Luli has just turned sixteen and finally aged out of the orphanage where she's spent the last eight years. Her friend Yun has promised to help her get work.
Yun loves the independence that her factory job brings her. For the first time in her life she has her own money and can get the things she wants: nice clothes, a cell phone...and Yong, her new boyfriend.
There are rumors about Yong, though. Some people say he's a bride trafficker: romancing young women only to kidnap them and sell them off to bachelors in the countryside. Yun doesn't believe it. But then she discovers she's pregnant—the same day she gets fired from her job. If she can't scrape together enough money to terminate the pregnancy, she'll face a huge fine for having an unauthorized child.
Luli wants to help her friend, but she's worried about what Yong might do...especially when Yun disappears.
In an isolated cabin, fourteen-year-old Sig is alone with a corpse: his father, who has fallen through the ice and frozen to death only hours earlier. Then comes a stranger claiming that Sig's father owes him a share of a horde of stolen gold. Sig's only protection is a loaded Colt revolver hidden in the cabin's storeroom. The question is, will Sig use the gun, and why?
Revolver by Marcus Sedgwick is a 2011 Bank Street - Best Children's Book of the Year. This title has Common Core connections.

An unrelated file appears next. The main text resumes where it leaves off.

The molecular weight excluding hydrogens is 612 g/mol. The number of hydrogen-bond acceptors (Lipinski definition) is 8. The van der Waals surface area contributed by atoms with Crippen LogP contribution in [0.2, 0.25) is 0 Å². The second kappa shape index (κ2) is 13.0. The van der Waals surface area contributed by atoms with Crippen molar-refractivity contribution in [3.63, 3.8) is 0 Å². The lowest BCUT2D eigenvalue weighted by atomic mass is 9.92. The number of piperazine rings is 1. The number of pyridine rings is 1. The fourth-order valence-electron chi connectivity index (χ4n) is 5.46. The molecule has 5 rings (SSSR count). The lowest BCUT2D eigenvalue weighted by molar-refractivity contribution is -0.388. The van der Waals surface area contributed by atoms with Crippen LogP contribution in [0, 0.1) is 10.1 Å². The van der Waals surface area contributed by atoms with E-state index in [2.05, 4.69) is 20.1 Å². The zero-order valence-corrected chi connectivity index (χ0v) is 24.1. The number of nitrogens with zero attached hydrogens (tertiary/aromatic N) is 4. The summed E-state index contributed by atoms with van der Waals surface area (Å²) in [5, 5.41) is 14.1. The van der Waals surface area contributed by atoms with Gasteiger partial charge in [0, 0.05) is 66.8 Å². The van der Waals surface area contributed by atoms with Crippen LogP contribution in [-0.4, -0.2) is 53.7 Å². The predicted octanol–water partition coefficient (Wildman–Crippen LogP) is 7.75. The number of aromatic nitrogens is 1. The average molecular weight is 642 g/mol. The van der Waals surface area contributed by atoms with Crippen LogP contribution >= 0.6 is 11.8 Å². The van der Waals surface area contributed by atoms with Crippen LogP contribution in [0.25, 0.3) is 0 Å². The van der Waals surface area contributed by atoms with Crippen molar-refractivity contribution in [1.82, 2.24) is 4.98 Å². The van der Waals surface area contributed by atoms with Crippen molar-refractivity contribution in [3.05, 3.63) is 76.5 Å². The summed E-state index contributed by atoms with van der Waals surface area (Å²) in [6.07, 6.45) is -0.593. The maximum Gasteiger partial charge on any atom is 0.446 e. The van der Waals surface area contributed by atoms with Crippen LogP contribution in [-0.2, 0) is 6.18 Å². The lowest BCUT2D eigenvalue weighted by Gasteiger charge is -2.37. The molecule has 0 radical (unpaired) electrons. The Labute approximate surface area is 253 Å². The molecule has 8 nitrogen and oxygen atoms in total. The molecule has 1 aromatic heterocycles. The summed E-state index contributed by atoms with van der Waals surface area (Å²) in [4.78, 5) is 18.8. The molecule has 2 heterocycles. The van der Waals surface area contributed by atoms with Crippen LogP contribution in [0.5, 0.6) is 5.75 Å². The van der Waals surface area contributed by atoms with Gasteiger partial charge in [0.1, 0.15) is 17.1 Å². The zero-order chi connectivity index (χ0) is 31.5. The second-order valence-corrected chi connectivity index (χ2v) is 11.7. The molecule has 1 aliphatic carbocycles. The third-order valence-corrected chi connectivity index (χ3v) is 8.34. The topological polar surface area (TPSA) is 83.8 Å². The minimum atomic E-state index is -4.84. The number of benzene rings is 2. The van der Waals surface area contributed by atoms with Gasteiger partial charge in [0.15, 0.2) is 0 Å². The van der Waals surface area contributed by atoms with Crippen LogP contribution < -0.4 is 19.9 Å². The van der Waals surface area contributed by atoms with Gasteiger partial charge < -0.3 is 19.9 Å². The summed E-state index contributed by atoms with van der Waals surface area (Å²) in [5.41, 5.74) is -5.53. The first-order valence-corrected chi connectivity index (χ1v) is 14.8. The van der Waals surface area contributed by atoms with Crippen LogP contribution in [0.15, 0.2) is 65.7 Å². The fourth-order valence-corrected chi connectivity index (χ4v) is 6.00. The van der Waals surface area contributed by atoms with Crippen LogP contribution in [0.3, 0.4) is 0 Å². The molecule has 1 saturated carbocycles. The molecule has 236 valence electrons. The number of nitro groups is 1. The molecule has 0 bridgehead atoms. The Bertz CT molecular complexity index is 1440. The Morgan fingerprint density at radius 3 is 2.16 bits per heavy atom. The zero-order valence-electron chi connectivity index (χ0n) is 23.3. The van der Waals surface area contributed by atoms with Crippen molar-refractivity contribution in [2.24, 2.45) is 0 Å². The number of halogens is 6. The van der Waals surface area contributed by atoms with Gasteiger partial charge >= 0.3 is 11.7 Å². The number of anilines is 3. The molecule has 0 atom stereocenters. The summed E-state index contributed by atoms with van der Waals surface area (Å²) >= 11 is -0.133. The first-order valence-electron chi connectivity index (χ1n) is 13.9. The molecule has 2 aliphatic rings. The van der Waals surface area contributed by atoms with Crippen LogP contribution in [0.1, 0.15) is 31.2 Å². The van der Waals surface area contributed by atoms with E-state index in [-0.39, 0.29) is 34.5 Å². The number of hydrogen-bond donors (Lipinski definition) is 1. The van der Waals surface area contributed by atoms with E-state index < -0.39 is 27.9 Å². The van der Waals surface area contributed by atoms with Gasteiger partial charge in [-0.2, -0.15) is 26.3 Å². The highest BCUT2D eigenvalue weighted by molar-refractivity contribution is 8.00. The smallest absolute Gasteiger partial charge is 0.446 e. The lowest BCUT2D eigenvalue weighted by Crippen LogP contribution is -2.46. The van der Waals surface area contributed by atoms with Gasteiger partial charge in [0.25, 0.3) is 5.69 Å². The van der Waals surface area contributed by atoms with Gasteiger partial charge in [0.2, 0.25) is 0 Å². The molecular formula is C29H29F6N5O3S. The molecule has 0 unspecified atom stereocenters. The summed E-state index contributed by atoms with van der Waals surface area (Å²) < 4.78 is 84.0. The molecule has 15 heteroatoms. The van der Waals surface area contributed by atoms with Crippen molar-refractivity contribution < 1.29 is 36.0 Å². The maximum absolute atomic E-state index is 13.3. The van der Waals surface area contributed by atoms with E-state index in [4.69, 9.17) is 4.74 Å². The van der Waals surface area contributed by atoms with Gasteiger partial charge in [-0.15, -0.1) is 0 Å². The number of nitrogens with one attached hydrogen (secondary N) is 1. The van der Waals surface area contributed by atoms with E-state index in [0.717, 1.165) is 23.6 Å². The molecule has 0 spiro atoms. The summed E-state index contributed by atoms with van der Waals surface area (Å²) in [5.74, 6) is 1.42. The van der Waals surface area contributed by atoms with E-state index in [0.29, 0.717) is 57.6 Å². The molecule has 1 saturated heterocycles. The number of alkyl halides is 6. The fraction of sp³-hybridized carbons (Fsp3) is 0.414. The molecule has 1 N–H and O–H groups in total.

"The Outsiders transformed young-adult fiction from a genre mostly about prom queens, football players and high school crushes to one that portrayed a darker, truer world." —The New York Times"Taut with tension, filled with drama." —The Chicago Tribune
An archaeologist who unearths a mysterious artifact, an airman who finds himself far from home, a painter, a ghost, a vampire, and a Viking: the seven stories in this compelling novel all take place on the remote Scandinavian island of Blessed where a curiously powerful plant that resembles a dragon grows. What binds these stories together? What secrets lurk beneath the surface of this idyllic countryside? And what might be powerful enough to break the cycle of midwinterblood? From award-winning author Marcus Sedgwick comes a book about passion and preservation and ultimately an exploration of the bounds of love.
This title has Common Core connections.
A Publishers Weekly Best Children's Book of 2013
A Kirkus Reviews Best Teen Book of 2013
Presented as a screenplay of Steve's own imagination, and peppered with journal entries, the book shows how one single decision can change our whole lives.
Monster is a multi-award-winning, provocative coming-of-age story that was the first-ever Michael L. Printz Award recipient, an ALA Best Book, a Coretta Scott King Honor selection, and a National Book Award finalist.
Monster is now a major motion picture called All Rise and starring Jennifer Hudson, Kelvin Harrison, Jr., Nas, and A$AP Rocky.
The late Walter Dean Myers was a National Ambassador for Young People’s Literature, who was known for his commitment to realistically depicting kids from his hometown of Harlem.